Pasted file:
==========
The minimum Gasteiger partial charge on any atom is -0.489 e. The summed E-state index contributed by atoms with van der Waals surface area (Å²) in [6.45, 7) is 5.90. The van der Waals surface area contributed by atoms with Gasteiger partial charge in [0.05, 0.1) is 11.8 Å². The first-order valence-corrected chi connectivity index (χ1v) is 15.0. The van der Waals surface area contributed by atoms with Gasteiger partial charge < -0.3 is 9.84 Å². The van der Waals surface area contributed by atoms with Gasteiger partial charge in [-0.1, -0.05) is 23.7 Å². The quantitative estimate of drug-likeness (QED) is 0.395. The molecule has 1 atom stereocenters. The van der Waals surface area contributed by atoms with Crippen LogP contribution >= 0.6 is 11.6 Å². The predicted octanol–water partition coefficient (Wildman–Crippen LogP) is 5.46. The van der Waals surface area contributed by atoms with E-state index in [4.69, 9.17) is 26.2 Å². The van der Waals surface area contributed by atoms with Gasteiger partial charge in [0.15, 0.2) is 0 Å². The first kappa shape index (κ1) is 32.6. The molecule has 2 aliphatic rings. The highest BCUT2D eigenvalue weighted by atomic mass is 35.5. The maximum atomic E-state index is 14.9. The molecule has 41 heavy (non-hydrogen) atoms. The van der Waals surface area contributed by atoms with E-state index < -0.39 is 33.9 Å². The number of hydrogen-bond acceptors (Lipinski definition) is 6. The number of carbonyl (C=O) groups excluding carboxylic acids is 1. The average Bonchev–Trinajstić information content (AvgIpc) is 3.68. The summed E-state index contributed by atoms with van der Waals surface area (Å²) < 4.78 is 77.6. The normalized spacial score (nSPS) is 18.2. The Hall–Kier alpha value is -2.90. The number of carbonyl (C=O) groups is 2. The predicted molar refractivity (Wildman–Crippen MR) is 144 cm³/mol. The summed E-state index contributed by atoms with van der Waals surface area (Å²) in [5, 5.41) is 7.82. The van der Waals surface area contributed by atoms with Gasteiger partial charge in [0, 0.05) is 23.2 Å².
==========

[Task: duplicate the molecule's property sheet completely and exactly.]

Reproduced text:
The minimum Gasteiger partial charge on any atom is -0.489 e. The summed E-state index contributed by atoms with van der Waals surface area (Å²) in [6.45, 7) is 5.90. The van der Waals surface area contributed by atoms with Gasteiger partial charge in [0.05, 0.1) is 11.8 Å². The first-order valence-corrected chi connectivity index (χ1v) is 15.0. The van der Waals surface area contributed by atoms with Gasteiger partial charge < -0.3 is 9.84 Å². The van der Waals surface area contributed by atoms with Gasteiger partial charge in [-0.1, -0.05) is 23.7 Å². The quantitative estimate of drug-likeness (QED) is 0.395. The molecule has 1 atom stereocenters. The van der Waals surface area contributed by atoms with Crippen LogP contribution >= 0.6 is 11.6 Å². The predicted octanol–water partition coefficient (Wildman–Crippen LogP) is 5.46. The van der Waals surface area contributed by atoms with E-state index in [4.69, 9.17) is 26.2 Å². The van der Waals surface area contributed by atoms with Gasteiger partial charge in [0.15, 0.2) is 0 Å². The first kappa shape index (κ1) is 32.6. The molecule has 2 aliphatic rings. The highest BCUT2D eigenvalue weighted by atomic mass is 35.5. The maximum atomic E-state index is 14.9. The molecule has 41 heavy (non-hydrogen) atoms. The van der Waals surface area contributed by atoms with E-state index < -0.39 is 33.9 Å². The number of hydrogen-bond acceptors (Lipinski definition) is 6. The number of carbonyl (C=O) groups excluding carboxylic acids is 1. The average Bonchev–Trinajstić information content (AvgIpc) is 3.68. The summed E-state index contributed by atoms with van der Waals surface area (Å²) < 4.78 is 77.6. The normalized spacial score (nSPS) is 18.2. The Hall–Kier alpha value is -2.90. The number of carbonyl (C=O) groups is 2. The predicted molar refractivity (Wildman–Crippen MR) is 144 cm³/mol. The summed E-state index contributed by atoms with van der Waals surface area (Å²) in [5, 5.41) is 7.82. The van der Waals surface area contributed by atoms with Gasteiger partial charge in [0, 0.05) is 23.2 Å².